Red Dwarf Stars Probably Not Friendly for Earth 2.0
The stellar runts of the galaxy probably aren't so great for nurturing Earth-like worlds, say scientists running new simulations of the formation of planets around a variety of stars.
Red dwarf stars - the stellar runts of the galaxy - probably aren't so great for nurturing Earth-like worlds, say scientists running new simulations of the formation of planets around a variety of stars.
Astronomers have discovered a huge variety of alien worlds orbiting all types of stars, but one type of star, the M dwarf, has stuck out as one location where Earth-like exoplanets could be nurtured. Red dwarfs are plentiful in our galaxy and many nearby red dwarfs are known to play host to small and (likely) rocky exoplanets. Red dwarfs are long-lived and should there be a suitable rocky world orbiting within the star system's habitable zone, surely there's a good chance for life to evolve?
Unfortunately, there's some limitations with this thinking. As the habitable zone around M dwarfs is extremely compact (these stars are smaller and therefore dimmer than our sun, for example), any potentially habitable world would need to orbit a red dwarf very closely. In these cases, the rocky world will likely become "tidally locked" with the star, forcing one hemisphere to endure an eternal day, while the other freezes in an eternal night - certainly not very "Earth-like" in the classical sense.
Also, many of these dwarfs are thought to be tumultuous little stars, erupting with powerful flares that could extinguish any form of biology (as we know it) before it can get a foothold. Already red dwarfs are looking a little unlikely as hosts for bona fide Earth-like worlds.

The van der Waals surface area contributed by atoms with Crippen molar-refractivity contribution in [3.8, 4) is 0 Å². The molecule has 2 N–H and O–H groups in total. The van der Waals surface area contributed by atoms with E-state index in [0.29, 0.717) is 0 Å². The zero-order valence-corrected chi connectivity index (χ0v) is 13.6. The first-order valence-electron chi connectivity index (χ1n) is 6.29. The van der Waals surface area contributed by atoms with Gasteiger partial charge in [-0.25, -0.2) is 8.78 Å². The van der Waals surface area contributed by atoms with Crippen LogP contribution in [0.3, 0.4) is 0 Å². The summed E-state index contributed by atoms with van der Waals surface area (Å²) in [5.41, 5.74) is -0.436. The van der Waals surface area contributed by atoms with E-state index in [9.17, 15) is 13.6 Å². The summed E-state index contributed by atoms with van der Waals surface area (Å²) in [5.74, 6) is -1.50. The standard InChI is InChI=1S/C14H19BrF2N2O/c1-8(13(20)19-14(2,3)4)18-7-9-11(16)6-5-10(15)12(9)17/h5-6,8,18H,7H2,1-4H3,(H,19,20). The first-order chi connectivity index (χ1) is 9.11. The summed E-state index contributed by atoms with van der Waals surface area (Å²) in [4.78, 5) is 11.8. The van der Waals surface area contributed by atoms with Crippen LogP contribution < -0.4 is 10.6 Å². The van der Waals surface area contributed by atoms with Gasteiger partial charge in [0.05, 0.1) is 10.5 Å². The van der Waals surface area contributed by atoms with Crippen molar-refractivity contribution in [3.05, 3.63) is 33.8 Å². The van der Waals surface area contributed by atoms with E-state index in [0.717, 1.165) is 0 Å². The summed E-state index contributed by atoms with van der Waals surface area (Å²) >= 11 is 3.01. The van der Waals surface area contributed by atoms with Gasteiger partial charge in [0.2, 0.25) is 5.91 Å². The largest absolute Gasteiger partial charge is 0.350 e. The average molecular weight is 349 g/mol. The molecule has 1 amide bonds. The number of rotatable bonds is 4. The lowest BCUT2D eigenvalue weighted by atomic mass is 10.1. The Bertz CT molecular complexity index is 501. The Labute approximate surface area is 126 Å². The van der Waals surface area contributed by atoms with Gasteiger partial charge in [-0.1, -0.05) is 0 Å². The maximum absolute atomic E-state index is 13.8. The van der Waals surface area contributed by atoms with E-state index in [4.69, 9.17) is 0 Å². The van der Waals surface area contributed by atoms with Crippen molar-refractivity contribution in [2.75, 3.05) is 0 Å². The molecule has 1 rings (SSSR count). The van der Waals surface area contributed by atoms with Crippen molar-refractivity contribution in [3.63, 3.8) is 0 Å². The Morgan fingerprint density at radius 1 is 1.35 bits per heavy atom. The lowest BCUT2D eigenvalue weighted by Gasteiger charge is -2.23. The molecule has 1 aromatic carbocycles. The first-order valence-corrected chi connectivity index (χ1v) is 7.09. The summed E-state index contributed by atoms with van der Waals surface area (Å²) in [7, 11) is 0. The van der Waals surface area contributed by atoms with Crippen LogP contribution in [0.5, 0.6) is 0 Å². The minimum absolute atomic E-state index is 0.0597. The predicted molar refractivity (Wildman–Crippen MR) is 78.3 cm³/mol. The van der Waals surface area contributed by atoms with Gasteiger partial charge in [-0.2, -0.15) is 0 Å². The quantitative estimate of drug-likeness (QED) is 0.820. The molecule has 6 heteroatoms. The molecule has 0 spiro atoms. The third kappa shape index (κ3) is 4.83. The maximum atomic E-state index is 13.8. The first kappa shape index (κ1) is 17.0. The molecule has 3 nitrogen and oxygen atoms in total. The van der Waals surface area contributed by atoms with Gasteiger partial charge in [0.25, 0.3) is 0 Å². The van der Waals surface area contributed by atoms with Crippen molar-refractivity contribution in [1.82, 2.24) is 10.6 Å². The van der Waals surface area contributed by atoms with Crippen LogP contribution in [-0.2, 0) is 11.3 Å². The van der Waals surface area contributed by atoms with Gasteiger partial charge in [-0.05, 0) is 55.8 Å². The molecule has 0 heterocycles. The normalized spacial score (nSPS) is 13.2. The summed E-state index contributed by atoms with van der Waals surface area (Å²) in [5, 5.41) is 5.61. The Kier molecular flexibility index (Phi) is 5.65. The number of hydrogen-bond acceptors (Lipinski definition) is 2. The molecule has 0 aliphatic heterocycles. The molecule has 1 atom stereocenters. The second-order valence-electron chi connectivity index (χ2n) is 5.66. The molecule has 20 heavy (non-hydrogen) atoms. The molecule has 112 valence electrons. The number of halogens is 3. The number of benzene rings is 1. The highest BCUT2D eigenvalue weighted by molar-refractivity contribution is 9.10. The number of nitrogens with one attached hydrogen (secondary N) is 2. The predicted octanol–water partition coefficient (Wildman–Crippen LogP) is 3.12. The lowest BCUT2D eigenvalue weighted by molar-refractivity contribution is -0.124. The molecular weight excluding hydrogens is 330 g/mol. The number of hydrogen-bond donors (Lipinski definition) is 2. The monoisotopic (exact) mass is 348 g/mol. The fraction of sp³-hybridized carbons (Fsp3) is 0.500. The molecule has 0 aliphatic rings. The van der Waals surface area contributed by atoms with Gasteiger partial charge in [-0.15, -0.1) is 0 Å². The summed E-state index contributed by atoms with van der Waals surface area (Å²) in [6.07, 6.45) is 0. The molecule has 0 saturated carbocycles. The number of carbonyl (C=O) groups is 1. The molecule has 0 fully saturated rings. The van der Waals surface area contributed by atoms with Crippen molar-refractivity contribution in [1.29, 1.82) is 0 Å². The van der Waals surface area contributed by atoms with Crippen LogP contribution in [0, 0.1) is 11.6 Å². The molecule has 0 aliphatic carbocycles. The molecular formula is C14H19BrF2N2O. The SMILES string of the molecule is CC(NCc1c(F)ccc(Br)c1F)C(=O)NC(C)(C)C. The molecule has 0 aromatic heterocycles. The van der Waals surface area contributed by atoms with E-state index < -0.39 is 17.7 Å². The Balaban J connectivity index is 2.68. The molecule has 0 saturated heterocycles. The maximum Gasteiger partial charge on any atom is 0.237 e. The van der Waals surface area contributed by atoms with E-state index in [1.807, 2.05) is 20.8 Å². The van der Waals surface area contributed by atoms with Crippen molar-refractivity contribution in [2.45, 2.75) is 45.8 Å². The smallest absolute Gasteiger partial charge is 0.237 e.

But as the vast majority of stars in our galaxy are red dwarfs, surely, just because there are so many, a few of these red dwarf star systems have formed with the right balance of planetary material and perfectly-located orbits that worlds similar to Earth have been able to coalesce?
According to new research from Tokyo Institute of Technology and Tsinghua University, not so much.
The researchers, Shigeru Ida (Tokyo Tech) and Feng Tian (Tsinghua), first defined what "Earth-like" means. For an alien world to meet this classification, it needs to be of the approximate mass and physical size as Earth. It also needs to have a similar water:land mass ratio. Exoplanets with too little water are considered "dune worlds" - with too little water for Earth-like biology to take hold - and those with too much water are known as "water worlds" - with chaotic climates and poor nutrient supply.